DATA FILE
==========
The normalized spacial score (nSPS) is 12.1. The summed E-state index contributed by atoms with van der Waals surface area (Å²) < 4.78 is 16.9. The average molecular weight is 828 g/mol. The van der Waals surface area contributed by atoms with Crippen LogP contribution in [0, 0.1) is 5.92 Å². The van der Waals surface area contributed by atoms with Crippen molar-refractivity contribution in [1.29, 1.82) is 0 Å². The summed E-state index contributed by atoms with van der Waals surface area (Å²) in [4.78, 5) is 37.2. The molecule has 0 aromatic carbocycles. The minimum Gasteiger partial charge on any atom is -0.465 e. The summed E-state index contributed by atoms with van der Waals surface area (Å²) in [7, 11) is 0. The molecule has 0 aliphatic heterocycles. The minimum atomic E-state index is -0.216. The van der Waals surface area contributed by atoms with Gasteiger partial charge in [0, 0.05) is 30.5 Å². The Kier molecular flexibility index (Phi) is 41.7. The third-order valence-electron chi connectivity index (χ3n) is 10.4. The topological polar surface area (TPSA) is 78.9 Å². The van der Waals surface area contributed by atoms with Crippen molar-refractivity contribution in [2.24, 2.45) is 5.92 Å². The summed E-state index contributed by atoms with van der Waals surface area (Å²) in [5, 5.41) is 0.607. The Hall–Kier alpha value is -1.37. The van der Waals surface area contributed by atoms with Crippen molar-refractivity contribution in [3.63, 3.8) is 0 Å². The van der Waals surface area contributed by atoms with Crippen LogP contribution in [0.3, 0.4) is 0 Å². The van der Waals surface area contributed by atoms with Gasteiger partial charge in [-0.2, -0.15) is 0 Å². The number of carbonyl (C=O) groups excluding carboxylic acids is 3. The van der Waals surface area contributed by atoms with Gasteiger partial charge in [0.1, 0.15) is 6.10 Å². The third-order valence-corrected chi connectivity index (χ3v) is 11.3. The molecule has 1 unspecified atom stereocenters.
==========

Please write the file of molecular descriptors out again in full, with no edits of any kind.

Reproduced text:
The normalized spacial score (nSPS) is 12.1. The summed E-state index contributed by atoms with van der Waals surface area (Å²) < 4.78 is 16.9. The average molecular weight is 828 g/mol. The van der Waals surface area contributed by atoms with Crippen LogP contribution in [0, 0.1) is 5.92 Å². The van der Waals surface area contributed by atoms with Crippen molar-refractivity contribution in [1.29, 1.82) is 0 Å². The summed E-state index contributed by atoms with van der Waals surface area (Å²) in [4.78, 5) is 37.2. The molecule has 0 aromatic carbocycles. The minimum Gasteiger partial charge on any atom is -0.465 e. The summed E-state index contributed by atoms with van der Waals surface area (Å²) in [7, 11) is 0. The molecule has 0 aliphatic heterocycles. The minimum atomic E-state index is -0.216. The van der Waals surface area contributed by atoms with Gasteiger partial charge in [0, 0.05) is 30.5 Å². The Kier molecular flexibility index (Phi) is 41.7. The third-order valence-electron chi connectivity index (χ3n) is 10.4. The topological polar surface area (TPSA) is 78.9 Å². The van der Waals surface area contributed by atoms with Crippen molar-refractivity contribution in [2.24, 2.45) is 5.92 Å². The summed E-state index contributed by atoms with van der Waals surface area (Å²) in [5, 5.41) is 0.607. The Hall–Kier alpha value is -1.37. The van der Waals surface area contributed by atoms with Crippen molar-refractivity contribution in [3.63, 3.8) is 0 Å². The van der Waals surface area contributed by atoms with Crippen LogP contribution in [0.3, 0.4) is 0 Å². The van der Waals surface area contributed by atoms with Gasteiger partial charge in [-0.2, -0.15) is 0 Å². The number of carbonyl (C=O) groups excluding carboxylic acids is 3. The van der Waals surface area contributed by atoms with Gasteiger partial charge in [0.1, 0.15) is 6.10 Å². The third-order valence-corrected chi connectivity index (χ3v) is 11.3. The molecule has 1 unspecified atom stereocenters.